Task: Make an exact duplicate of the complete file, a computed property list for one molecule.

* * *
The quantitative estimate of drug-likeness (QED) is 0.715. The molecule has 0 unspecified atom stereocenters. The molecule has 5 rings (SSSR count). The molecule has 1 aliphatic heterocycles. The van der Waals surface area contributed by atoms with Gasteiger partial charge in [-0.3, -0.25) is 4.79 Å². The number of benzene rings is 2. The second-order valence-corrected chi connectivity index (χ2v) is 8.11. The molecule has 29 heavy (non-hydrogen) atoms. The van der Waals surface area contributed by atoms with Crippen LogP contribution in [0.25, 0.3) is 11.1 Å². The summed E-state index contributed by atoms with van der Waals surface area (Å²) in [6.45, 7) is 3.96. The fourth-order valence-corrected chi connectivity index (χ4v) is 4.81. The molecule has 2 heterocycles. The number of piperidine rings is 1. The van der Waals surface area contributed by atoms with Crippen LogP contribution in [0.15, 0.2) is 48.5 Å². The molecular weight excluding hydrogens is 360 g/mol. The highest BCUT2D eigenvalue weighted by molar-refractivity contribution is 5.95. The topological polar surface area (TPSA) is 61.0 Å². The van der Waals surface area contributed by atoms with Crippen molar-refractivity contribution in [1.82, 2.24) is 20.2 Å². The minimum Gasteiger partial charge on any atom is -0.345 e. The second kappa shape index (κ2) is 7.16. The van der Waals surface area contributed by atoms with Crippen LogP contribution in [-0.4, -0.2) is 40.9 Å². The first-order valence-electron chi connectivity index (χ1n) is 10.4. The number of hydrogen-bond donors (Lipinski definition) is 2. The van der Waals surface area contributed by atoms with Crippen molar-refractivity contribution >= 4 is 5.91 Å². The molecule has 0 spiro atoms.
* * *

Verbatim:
The quantitative estimate of drug-likeness (QED) is 0.715. The molecule has 0 unspecified atom stereocenters. The molecule has 5 rings (SSSR count). The molecule has 1 aliphatic heterocycles. The van der Waals surface area contributed by atoms with Gasteiger partial charge in [-0.3, -0.25) is 4.79 Å². The number of benzene rings is 2. The second-order valence-corrected chi connectivity index (χ2v) is 8.11. The molecule has 29 heavy (non-hydrogen) atoms. The van der Waals surface area contributed by atoms with Crippen LogP contribution in [0.25, 0.3) is 11.1 Å². The summed E-state index contributed by atoms with van der Waals surface area (Å²) in [6.45, 7) is 3.96. The fourth-order valence-corrected chi connectivity index (χ4v) is 4.81. The molecule has 2 heterocycles. The number of piperidine rings is 1. The van der Waals surface area contributed by atoms with Crippen LogP contribution in [0.15, 0.2) is 48.5 Å². The molecular weight excluding hydrogens is 360 g/mol. The highest BCUT2D eigenvalue weighted by molar-refractivity contribution is 5.95. The topological polar surface area (TPSA) is 61.0 Å². The van der Waals surface area contributed by atoms with Crippen molar-refractivity contribution in [1.82, 2.24) is 20.2 Å². The minimum Gasteiger partial charge on any atom is -0.345 e. The second kappa shape index (κ2) is 7.16. The van der Waals surface area contributed by atoms with Crippen LogP contribution in [-0.4, -0.2) is 40.9 Å². The first-order valence-electron chi connectivity index (χ1n) is 10.4. The number of hydrogen-bond donors (Lipinski definition) is 2. The van der Waals surface area contributed by atoms with Crippen molar-refractivity contribution >= 4 is 5.91 Å². The molecule has 0 spiro atoms.